Linked by Thom Holwerda on Fri 9th May 2014 18:36 UTC
Legal

A San Francisco federal judge had decided that Oracle could not claim copyright protection on parts of Java, but on Friday the three-judge Federal Circuit panel reversed that ruling.

"We conclude that a set of commands to instruct a computer to carry out desired operations may contain expression that is eligible for copyright protection," Federal Circuit Judge Kathleen O'Malley wrote.

This is terrible news for the technology industry and us enthusiasts.

This case should have ended with this. Everything after that is a sham.

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RE[3]: Switch to C#
by japh on Fri 9th May 2014 22:01 UTC in reply to "RE[2]: Switch to C#"
japh
Member since:
2005-11-11

C# and .NET would actually solve all of Google's problems (both current and upcoming) with Oracle.


What about the upcoming problems with Microsoft? You really think MS wouldn't do their best to bring Android down, like they already are doing?

Reply Parent Score: 3

RE[4]: Switch to C#
by Nelson on Fri 9th May 2014 22:31 in reply to "RE[3]: Switch to C#"
Nelson Member since:
2005-11-29

Perhaps (arguable, given that Microsoft now manufactures and sells Android devices), but not using C# and .NET as an attack vector.

The promises and patent grants are legally binding. You'd have an equitable estoppel defense.

This is in stark contrast to the weak defense Google put up (and that Thom references). Here's a quote from Judge Alsup:


Google's equitable defenses rest primarily on a November 2007 blog post by Sun's CEO congratulating Google on the release of Android, as well as similar positive statements by Sun executives thereafter. Congratulatory statements do not fall under the narrow circumstances proscribed by our court of appeals. Even if Google understood Oracle and/or Sun's conduct to condone use of the Java API packages, the 'course of conduct' must be assessed for an affirmative grant of such consent. None is apparent from the evidence Google presented here. Google has supplied no relevant authority that would support a finding in its favor on these facts. Furthermore, from the present record it would be impossible to determine the scope of any implied license. Under Google's theory, infringement is excused as to any aspect of Android because the whole of the platform was generally applauded by Sun. Such a finding is not supported by precedent.

Reply Parent Score: 3

RE[4]: Switch to C#
by tanishaj on Fri 9th May 2014 23:05 in reply to "RE[3]: Switch to C#"
tanishaj Member since:
2010-12-22

What about the upcoming problems with Microsoft? You really think MS wouldn't do their best to bring Android down, like they already are doing? [/q]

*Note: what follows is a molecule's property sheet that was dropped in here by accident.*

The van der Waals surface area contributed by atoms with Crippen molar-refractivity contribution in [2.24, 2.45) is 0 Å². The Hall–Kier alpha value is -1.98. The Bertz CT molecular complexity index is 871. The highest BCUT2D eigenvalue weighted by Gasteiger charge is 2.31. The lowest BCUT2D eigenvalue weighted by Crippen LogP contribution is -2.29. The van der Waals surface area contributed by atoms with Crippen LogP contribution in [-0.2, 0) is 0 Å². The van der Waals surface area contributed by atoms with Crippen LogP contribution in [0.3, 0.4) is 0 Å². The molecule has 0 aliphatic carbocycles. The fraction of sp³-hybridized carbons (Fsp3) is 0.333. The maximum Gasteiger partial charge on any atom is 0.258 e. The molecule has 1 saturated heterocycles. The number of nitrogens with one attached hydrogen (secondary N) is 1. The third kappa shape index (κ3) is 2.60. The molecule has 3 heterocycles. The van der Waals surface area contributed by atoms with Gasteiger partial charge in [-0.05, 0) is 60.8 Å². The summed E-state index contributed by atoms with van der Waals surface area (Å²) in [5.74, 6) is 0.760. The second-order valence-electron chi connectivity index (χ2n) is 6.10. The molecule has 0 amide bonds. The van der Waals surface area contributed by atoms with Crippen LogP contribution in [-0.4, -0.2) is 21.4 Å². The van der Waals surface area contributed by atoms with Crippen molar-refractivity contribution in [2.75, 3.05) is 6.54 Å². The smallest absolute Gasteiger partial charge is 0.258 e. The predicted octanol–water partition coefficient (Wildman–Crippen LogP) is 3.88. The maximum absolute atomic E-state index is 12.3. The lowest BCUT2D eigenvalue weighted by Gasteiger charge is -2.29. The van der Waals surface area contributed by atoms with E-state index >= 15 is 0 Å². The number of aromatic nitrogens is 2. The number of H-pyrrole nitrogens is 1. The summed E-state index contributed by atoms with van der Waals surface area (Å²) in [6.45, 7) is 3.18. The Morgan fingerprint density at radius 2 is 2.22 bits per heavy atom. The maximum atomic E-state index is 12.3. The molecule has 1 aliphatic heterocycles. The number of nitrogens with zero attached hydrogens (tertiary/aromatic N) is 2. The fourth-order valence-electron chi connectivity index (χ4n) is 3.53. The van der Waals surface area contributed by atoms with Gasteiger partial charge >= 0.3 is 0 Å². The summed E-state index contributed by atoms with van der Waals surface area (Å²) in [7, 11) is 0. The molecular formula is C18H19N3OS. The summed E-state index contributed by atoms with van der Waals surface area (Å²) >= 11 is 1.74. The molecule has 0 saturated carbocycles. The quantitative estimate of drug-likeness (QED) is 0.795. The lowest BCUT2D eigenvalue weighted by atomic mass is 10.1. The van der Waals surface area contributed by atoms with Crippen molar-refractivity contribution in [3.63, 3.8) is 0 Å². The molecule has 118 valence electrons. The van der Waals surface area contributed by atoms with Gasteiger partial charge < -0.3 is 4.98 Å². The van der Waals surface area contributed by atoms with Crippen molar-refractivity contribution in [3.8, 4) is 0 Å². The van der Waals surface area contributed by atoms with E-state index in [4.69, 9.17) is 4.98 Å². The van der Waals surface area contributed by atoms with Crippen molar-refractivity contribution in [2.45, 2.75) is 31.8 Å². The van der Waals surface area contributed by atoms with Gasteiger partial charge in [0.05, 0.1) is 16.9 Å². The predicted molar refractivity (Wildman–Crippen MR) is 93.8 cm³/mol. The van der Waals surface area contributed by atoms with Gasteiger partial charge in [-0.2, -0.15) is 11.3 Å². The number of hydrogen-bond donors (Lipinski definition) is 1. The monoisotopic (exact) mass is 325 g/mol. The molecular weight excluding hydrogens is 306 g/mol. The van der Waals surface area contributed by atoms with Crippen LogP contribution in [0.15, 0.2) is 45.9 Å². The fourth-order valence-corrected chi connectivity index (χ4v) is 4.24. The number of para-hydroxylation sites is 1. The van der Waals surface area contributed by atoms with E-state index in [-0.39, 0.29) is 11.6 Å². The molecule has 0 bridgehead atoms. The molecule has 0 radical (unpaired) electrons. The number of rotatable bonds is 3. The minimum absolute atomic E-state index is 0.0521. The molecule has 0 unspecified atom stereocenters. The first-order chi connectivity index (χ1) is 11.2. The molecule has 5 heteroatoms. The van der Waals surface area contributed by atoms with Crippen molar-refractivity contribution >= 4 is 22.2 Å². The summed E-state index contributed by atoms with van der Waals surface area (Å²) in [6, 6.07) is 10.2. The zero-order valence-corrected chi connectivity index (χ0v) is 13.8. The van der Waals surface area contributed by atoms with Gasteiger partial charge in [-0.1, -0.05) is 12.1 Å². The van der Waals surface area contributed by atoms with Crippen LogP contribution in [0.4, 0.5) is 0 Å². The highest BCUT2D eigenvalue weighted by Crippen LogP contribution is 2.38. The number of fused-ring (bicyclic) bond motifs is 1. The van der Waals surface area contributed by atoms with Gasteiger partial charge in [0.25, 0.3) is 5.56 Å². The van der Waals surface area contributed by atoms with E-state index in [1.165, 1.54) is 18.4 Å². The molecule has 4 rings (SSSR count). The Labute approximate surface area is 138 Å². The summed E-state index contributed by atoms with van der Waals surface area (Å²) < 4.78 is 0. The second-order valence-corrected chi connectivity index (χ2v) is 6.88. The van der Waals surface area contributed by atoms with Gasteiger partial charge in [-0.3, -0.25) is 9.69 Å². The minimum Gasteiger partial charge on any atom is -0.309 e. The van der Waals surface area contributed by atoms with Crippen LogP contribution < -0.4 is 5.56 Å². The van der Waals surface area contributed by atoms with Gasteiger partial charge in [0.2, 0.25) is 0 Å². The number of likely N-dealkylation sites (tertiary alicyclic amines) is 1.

Microsoft already gets a license from most Android sales.

"Their best" attack against Android is probably making Windows Phone free.
http://www.forbes.com/sites/ewanspence/2014/04/02/microsoft-offers-...

Of course, Microsoft is actually an Android phone maker:
http://www.nokia.com/global/products/nokia-x/

Instead of philosophical arguments, I would like to hear your legal explanation of how Microsoft gets around the Apache 2.0 license that they have used for much of the .NET code. It is OSI recognized and contains an explicit patent grant.

I do not mind hating Microsoft but some acknowledgement of the facts would be great.

Reply Parent Score: 3

RE[5]: Switch to C#
by japh on Sat 10th May 2014 11:59 in reply to "RE[4]: Switch to C#"
japh Member since:
2005-11-11


Instead of philosophical arguments, I would like to hear your legal explanation of how Microsoft gets around the Apache 2.0 license that they have used for much of the .NET code. It is OSI recognized and contains an explicit patent grant.


I don't know. This is not my field of expertise and I've given it 15 minutes of thought.
What I do know is that Microsoft stands to lose billions on losing the market to Google (and not just smartphones, they risk their cash cow windows as some part of computing is moving from desktops).

With that in mind, I'm sure they'd put much smarter people than me looking for any possible way to attack Android (I'm sure those people are already hard at work...) and if they found a way to use C#/.Net without outright breaking the law, I have no doubt that they'd exploit every opportunity.

And that's not "Microsoft is evil", that's pretty much what every major company would do in that situation.

Reply Parent Score: 1